Are your knees giving you problems? You’re not alone. It is estimated that nearly 50 million Americans have the same experience. Knees are the most commonly injured joints. Considering that when you simply walk up stairs, the pressure across your knee joints is four times your body weight, it is not a surprise. Simple wear and tear can end up slowing your mobility rate. And if you are overweight too….. just imagine the beating that your knees are taking. Hey, it’s not too late. With care and maintenance, your knees can be trouble free. Even if you already experience problems, exercising the muscles surrounding the knee joints— the Quadriceps (the front of the thigh), Hamstrings (the back of thigh), Abductor (the outside thigh), and Adductor (the inside thigh)-—will make your knees stronger and less susceptible to injury. Exercise keeps your joints from stiffening and provides needed support, making movement easier and the real bonus is that it reduces the pain. You will need a resistance band for some of these exercises. To stretch and strengthen your knee area, here are some exercises you can do:
Chair knee extension: Sitting in a chair, rest your foot on another chair so the knee is slightly raised. Gently push the raised knee toward the floor using only leg muscles. Hold for 5 - 10 seconds and release. Repeat 5 times on each leg. Heel slide knee extension: Lie on your back, with left knee bent and left foot flat on floor. Slowly slide the left heel away from your body so both legs are parallel. Hold for 5-10 seconds, return to starting position. Repeat 5 times on each leg. Knee flexion: Sitting in a chair, loop a resistance band under your foot (resting on the floor). Gently pull on the band with both hands to bend the knee, raising your foot 4 - 5 inches off the floor. Hold for 5 - 10 seconds, then release. Repeat 5 times on each leg. Hamstring stretch: Standing, put one foot in front of you, toes up. With hands on the small of your back (or one hand holding a chair for balance), bend the opposite knee and hip (not your lower back), until you feel the hamstrings stretch. The upper body comes forward at the hip. Hold for 5 -10 seconds, then release. Repeat 5 times on each leg.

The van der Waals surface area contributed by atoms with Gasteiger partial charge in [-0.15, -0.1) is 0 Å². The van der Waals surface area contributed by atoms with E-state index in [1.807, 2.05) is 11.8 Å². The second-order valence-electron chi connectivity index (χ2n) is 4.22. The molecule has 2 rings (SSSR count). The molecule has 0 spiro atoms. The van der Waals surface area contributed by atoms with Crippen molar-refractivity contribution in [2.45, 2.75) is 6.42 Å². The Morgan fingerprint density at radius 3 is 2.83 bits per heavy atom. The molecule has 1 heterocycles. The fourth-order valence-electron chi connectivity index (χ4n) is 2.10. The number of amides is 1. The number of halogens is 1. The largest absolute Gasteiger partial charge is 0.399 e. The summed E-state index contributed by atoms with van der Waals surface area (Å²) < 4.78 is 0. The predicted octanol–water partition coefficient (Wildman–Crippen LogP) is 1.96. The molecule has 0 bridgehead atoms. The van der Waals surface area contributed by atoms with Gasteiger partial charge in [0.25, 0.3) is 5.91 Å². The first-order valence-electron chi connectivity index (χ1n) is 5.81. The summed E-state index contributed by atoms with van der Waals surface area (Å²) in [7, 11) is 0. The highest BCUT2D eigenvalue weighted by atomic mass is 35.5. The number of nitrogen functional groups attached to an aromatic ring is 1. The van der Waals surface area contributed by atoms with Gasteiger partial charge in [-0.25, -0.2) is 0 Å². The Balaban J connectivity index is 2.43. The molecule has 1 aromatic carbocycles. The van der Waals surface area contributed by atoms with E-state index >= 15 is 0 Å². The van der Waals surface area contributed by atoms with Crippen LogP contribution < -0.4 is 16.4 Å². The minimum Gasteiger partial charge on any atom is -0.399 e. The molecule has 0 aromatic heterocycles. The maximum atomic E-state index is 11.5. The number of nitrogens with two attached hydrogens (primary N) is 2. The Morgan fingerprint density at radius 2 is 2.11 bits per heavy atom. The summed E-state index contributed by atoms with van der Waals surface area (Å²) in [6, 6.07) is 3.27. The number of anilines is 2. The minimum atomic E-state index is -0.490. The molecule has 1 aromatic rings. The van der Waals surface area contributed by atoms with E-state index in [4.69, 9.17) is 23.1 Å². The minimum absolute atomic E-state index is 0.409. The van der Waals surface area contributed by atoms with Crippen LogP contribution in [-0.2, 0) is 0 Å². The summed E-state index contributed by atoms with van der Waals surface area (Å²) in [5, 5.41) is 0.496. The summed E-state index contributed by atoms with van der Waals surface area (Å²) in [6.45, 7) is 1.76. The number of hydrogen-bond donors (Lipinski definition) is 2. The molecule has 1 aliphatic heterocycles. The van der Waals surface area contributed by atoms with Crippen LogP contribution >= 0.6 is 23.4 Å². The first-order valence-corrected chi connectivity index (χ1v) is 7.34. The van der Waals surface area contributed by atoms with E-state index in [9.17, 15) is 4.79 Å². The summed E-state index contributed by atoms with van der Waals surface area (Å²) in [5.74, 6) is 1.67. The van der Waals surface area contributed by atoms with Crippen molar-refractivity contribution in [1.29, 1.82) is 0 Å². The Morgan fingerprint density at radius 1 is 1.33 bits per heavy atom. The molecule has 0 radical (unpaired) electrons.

Wall slide: Leaning with your back against a wall, bend your knees 30°, sliding down the wall, then straighten up again. Move slowly and smoothly, using your hands on the wall for balance. Keep feet and legs parallel, and do not allow knees to go out over the toes. Repeat 5 -10 times. Bent-Leg Raises: Sitting in a chair, straighten one leg in the air (without locking the knee). Hold for about one minute. Bend your knee to lower the leg about halfway to the floor. Hold for 30 seconds. Return to starting position. Work up to 4 reps on each leg. Straight-Leg Raises: Sitting in a chair, rest your foot on another chair. Lift the foot a few inches off the chair while keeping your leg straight. Hold for 5 -10 seconds. Return to resting position. Repeat 5 -10 times. (Work on increasing the time, up to 2-3 minutes) Abductor Raise: Lie on your side, propped on an elbow. The leg on the floor bent, the other straight. Slowly lift the top leg, hold for 5 -10 seconds, then lower. (Ankle weights or a looped resistance band will increase the intensity). Do 1-3 sets with 12-15 repetitions. Remember to rest in between sets for 20 seconds. If you don't like ankle weights, take one of your resistance bands, tie it in a loop and put it around your ankles. Hamstring Curl: Stand with the front of your thighs against a surface (prone to a table or wall). Flex one knee up as far as is comfortable. Hold for 5 - 10 seconds, then lower slowly. When possible, do not touch the floor between repetitions. Do 1-3 sets with 12-15 repetitions each with a 20 second rest in between sets. Step-Ups: Stand in front of a step, such as a sturdy bench or stair, about two feet high (adjust if necessary). Step up onto the support, straighten your knees fully (without locking them) and step down. Maintain a slow but steady pace. If you are comfortable with your balance, pump your arms while doing this exercise. Start with 1 minute, slowly building your time. Added benefit, it gets your heart pumping too! Depending on your current level of activity and mobility, a good start would be 3 stretching and 3 strengthening exercises 3-4 times a week. Stretching should be done every day to prevent stiffness and achy joints. Physical Therapist Recommended Rehab Resistance Band Set   Chris Flora    
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